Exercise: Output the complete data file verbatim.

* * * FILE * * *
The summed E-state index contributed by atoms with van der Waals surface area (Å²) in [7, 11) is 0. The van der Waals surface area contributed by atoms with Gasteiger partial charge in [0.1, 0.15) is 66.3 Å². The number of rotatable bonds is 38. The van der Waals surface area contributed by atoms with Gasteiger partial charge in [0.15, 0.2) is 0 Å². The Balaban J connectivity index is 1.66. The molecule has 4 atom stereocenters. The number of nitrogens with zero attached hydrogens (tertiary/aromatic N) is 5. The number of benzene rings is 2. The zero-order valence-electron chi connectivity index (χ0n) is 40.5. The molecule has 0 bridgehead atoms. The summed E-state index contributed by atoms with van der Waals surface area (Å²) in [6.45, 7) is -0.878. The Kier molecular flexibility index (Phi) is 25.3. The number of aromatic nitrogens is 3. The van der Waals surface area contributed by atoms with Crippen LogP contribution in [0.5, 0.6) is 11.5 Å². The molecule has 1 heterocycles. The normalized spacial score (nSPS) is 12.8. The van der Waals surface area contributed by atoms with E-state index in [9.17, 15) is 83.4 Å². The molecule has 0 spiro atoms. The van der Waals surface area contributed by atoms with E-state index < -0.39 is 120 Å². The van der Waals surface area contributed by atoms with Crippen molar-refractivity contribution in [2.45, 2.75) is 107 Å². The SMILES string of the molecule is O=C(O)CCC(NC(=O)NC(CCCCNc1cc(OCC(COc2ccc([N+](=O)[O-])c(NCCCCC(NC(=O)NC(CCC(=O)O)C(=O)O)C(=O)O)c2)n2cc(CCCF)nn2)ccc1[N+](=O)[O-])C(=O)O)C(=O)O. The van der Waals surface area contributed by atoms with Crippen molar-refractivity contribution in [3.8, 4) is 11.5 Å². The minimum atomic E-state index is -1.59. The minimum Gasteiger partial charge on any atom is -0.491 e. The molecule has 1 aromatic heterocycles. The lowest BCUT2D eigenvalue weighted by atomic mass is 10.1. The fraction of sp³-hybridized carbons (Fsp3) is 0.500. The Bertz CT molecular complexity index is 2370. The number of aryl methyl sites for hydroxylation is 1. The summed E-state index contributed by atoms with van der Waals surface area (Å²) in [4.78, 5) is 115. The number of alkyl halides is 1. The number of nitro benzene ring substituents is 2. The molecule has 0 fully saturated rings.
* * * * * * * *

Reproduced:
The summed E-state index contributed by atoms with van der Waals surface area (Å²) in [7, 11) is 0. The van der Waals surface area contributed by atoms with Gasteiger partial charge in [0.1, 0.15) is 66.3 Å². The number of rotatable bonds is 38. The van der Waals surface area contributed by atoms with Gasteiger partial charge in [0.15, 0.2) is 0 Å². The Balaban J connectivity index is 1.66. The molecule has 4 atom stereocenters. The number of nitrogens with zero attached hydrogens (tertiary/aromatic N) is 5. The number of benzene rings is 2. The zero-order valence-electron chi connectivity index (χ0n) is 40.5. The molecule has 0 bridgehead atoms. The summed E-state index contributed by atoms with van der Waals surface area (Å²) in [6.45, 7) is -0.878. The Kier molecular flexibility index (Phi) is 25.3. The number of aromatic nitrogens is 3. The van der Waals surface area contributed by atoms with Crippen LogP contribution in [0.5, 0.6) is 11.5 Å². The molecule has 1 heterocycles. The normalized spacial score (nSPS) is 12.8. The van der Waals surface area contributed by atoms with E-state index in [9.17, 15) is 83.4 Å². The molecule has 0 spiro atoms. The van der Waals surface area contributed by atoms with E-state index < -0.39 is 120 Å². The van der Waals surface area contributed by atoms with Crippen molar-refractivity contribution in [2.45, 2.75) is 107 Å². The SMILES string of the molecule is O=C(O)CCC(NC(=O)NC(CCCCNc1cc(OCC(COc2ccc([N+](=O)[O-])c(NCCCCC(NC(=O)NC(CCC(=O)O)C(=O)O)C(=O)O)c2)n2cc(CCCF)nn2)ccc1[N+](=O)[O-])C(=O)O)C(=O)O. The van der Waals surface area contributed by atoms with Crippen molar-refractivity contribution in [3.8, 4) is 11.5 Å². The minimum atomic E-state index is -1.59. The minimum Gasteiger partial charge on any atom is -0.491 e. The molecule has 1 aromatic heterocycles. The lowest BCUT2D eigenvalue weighted by atomic mass is 10.1. The fraction of sp³-hybridized carbons (Fsp3) is 0.500. The Bertz CT molecular complexity index is 2370. The number of aryl methyl sites for hydroxylation is 1. The summed E-state index contributed by atoms with van der Waals surface area (Å²) in [4.78, 5) is 115. The number of alkyl halides is 1. The number of nitro benzene ring substituents is 2. The molecule has 0 fully saturated rings.